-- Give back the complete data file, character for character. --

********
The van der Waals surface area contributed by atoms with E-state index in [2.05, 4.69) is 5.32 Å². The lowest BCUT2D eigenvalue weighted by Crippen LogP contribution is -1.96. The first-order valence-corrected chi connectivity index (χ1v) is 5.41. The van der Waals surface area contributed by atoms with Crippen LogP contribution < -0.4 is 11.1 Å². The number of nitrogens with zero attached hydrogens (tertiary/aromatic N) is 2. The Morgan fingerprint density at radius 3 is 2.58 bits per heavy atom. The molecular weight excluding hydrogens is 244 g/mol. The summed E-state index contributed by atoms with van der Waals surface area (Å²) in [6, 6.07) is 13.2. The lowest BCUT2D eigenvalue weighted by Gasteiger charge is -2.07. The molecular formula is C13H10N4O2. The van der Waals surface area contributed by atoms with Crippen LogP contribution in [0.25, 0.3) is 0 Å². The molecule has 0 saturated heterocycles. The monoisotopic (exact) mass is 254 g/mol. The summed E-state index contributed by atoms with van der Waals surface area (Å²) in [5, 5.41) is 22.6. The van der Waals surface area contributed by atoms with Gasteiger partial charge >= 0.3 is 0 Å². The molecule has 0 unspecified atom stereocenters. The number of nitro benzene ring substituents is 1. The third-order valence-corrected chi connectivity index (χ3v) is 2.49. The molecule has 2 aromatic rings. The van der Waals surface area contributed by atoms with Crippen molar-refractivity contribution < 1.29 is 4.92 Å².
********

The van der Waals surface area contributed by atoms with E-state index in [2.05, 4.69) is 5.32 Å². The lowest BCUT2D eigenvalue weighted by Crippen LogP contribution is -1.96. The first-order valence-corrected chi connectivity index (χ1v) is 5.41. The van der Waals surface area contributed by atoms with Crippen LogP contribution < -0.4 is 11.1 Å². The number of nitrogens with zero attached hydrogens (tertiary/aromatic N) is 2. The Morgan fingerprint density at radius 3 is 2.58 bits per heavy atom. The molecular weight excluding hydrogens is 244 g/mol. The summed E-state index contributed by atoms with van der Waals surface area (Å²) in [6, 6.07) is 13.2. The lowest BCUT2D eigenvalue weighted by Gasteiger charge is -2.07. The molecular formula is C13H10N4O2. The van der Waals surface area contributed by atoms with Crippen LogP contribution in [0.25, 0.3) is 0 Å². The molecule has 0 saturated heterocycles. The monoisotopic (exact) mass is 254 g/mol. The summed E-state index contributed by atoms with van der Waals surface area (Å²) in [5, 5.41) is 22.6. The van der Waals surface area contributed by atoms with Gasteiger partial charge >= 0.3 is 0 Å². The molecule has 0 unspecified atom stereocenters. The number of nitro benzene ring substituents is 1. The third-order valence-corrected chi connectivity index (χ3v) is 2.49. The molecule has 2 aromatic rings. The van der Waals surface area contributed by atoms with Crippen molar-refractivity contribution < 1.29 is 4.92 Å².